August 2021 E-Newsletter
"When gardeners garden, it is not just plants that grow, but the gardeners themselves."
- Ken Druse
Featured Instagram Photo of the Month: A Stink Bug with Some Aesthetic Nibbling
Upcoming Garden Events:
Aug. 14 - Saturday Workday - 9:00 AM - Noon Save to Calendar
Aug. 14 - Picnic Lunch (BYO) - Noon - 1:00 PM Save to Calendar
Aug. 14 - General Meeting - 1:00 PM Save to Calendar
How does your garden grow this August? Despite almost entirely planting indeterminant tomato plants, I still only managed one crop of tomatoes before my plants were spent. The tomatoes this year were plentiful enough, though small in size and a little underwhelming in flavor. My one tromboncino squash plant is growing strong. On my last visit, I found that it had put out a new vine which had traveled through the fence and was trying to take over the parking lot, while another new vine had begun to sneak into my neighbor’s plot. It’s amazing how quickly squash vines can grow and get into trouble! I harvested my first millionaire eggplant this week from a plant purchased at the greenhouse sale. My second eggplant, which I started from seed, is looking a little stunted and I’m not sure if it will produce. Two teddy bear sunflowers gave up already. I thought I’d have sunflowers for the table through the summer but it was not to be. At least the marigolds are still going strong to give the garden some color. After reading Dean Cleverdon’s exceptional and prophetic article about the impending gopher invasion at OVF, I started seeing the first mounds in my plot in the late July. Using the expensive, but effective GopherHawk, I was able to trap the gopher on my first try. I really, really do not like killing things – but after it tunneled under five tomato plants in a matter of days, I was not sad to see the giant gopher go. Maybe that’s why my tomatoes only produced one harvest?
It’s always interesting to compare notes with other gardeners and hear about their successes and failures with the season. It also amazes me how the different microclimates around the phases make for very different harvests all year long. Please share how your plot(s) have faired this summer. August is a time to water, harvest and plan. What will you grow this fall? I’ve already started pulling plants and top dressing with manure to try to make up for some of the heavy feeders of the summer. I’m planning on starting fall seedlings sometime this month. I always fear that I will transplant the fall crops too soon and an October heatwave will destroy them all. However, the longer I wait to transplant, the slower the seedlings grow so it’s always a double -edged sword. Here’s Gardening in LA’s advice about what to do in August.
-OVF E-News Editor, Tara Crow
August General Meeting Update
We hope you will be able to join us for the August general meeting. The meeting will be held on Saturday 8/14 at 1pm. Even though there will be no potluck lunch beforehand, tables, chairs and the shade cloth will be set up if you would like to bring your own lunch and socialize at noon.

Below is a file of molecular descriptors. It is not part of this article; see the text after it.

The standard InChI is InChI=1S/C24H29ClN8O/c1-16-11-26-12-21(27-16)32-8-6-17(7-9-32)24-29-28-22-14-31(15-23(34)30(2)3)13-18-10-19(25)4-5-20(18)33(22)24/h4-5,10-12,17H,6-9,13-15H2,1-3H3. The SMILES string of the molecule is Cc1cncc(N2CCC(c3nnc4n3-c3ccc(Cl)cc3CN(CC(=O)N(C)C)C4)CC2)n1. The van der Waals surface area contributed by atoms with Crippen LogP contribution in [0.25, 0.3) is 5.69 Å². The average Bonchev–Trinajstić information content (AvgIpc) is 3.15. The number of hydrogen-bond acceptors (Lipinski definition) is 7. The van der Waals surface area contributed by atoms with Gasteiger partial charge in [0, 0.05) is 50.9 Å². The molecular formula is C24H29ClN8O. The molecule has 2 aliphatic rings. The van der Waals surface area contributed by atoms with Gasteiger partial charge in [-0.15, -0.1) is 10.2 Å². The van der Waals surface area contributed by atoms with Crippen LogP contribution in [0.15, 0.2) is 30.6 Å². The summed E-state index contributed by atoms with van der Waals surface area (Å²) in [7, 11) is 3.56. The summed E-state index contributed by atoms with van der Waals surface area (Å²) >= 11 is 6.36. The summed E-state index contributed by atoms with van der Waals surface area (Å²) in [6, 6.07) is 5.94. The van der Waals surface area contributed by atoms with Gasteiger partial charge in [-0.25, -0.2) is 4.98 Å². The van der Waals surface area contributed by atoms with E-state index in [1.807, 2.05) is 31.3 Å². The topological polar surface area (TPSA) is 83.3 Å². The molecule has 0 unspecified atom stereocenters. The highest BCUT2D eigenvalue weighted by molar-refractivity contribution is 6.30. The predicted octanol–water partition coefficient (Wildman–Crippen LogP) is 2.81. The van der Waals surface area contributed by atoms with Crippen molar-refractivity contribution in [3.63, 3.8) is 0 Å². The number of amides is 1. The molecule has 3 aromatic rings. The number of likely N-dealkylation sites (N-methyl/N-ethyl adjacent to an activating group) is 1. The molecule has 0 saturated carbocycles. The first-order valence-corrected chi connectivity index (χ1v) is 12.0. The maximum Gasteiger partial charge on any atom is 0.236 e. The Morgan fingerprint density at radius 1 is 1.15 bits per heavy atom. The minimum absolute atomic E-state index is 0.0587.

Community Service Hours
Just a reminder that half of your community service hours need to be completed by Sept. 1st. Associates are allowed to work half of the community hours required, members need to work the other half. Members or associates can get hours by working on a work day, gate closing, acting as a work day supervisor or time keeper. You can also contact Katie Taylor for beautification work.
Video Producers Wanted
Want to earn volunteer hours making gardening videos? We would love to find members who could write, shoot, edit and publish short videos on everything from OVF history to seeding carrots. Phone videos are totally fine, no experience necessary. Please reach out to Andy Morris (Ph 1 Middle) if interested.
A Few Thanks
Thank you very much to Scott Feidman and Erin Jones (Ph 3 Lower) for organizing the OVF tools. They took it upon themselves to take a detailed inventory of the entire toolshed, tossing some tools (which will be replaced) and organizing the rest.
Thank you to Laurel Heirloom Tomatoes for donating over 400 seedlings (retail value $6 each!) at the June General Meeting. Follow Laurel’s newsletter and check out the in-person seedling sales for some more great information and opportunities before the end of tomato season. (Photos by Dean Cleverdon).
Chances are, if you garden at OVF, you’ve encountered powdery mildew. Here is an article from Colorado State University with everything that you wanted to know about powdery mildew and more.
Why do some years seem to be worse for powdery mildew than others? The article gives this answer: “The severity of the disease depends on many factors: variety of the host plant, age and condition of the plant, and weather conditions during the growing season. Powdery mildews are severe in warm, dry climates. This is because the fungus does not need the presence of water on the leaf surface for infection to occur. However, the relative humidity of the air does need to be high for spore germination. Therefore, the disease is common in crowded plantings where air circulation is poor and in damp, shaded areas. Incidence of infection increases as relative humidity rises to 90 percent, but it does not occur when leaf surfaces are wet (e.g., in a rain shower). Young, succulent growth usually is more susceptible than older plant tissues.”
So there you have it! When you can’t control the weather: sun and air circulation are your friends! Don’t over crowd plants, remove affected and dead leaves and avoid overhead watering to reduce humidity.
Board Meeting Minutes
Here’s a link to the board meeting minutes from July. Always feel free to reach out with questions here.
As always: we want to hear from you! Send us an email, reach out on Facebook, or tag us on Instagram @oceanviewfarms.
That’s all for now. Happy gardening!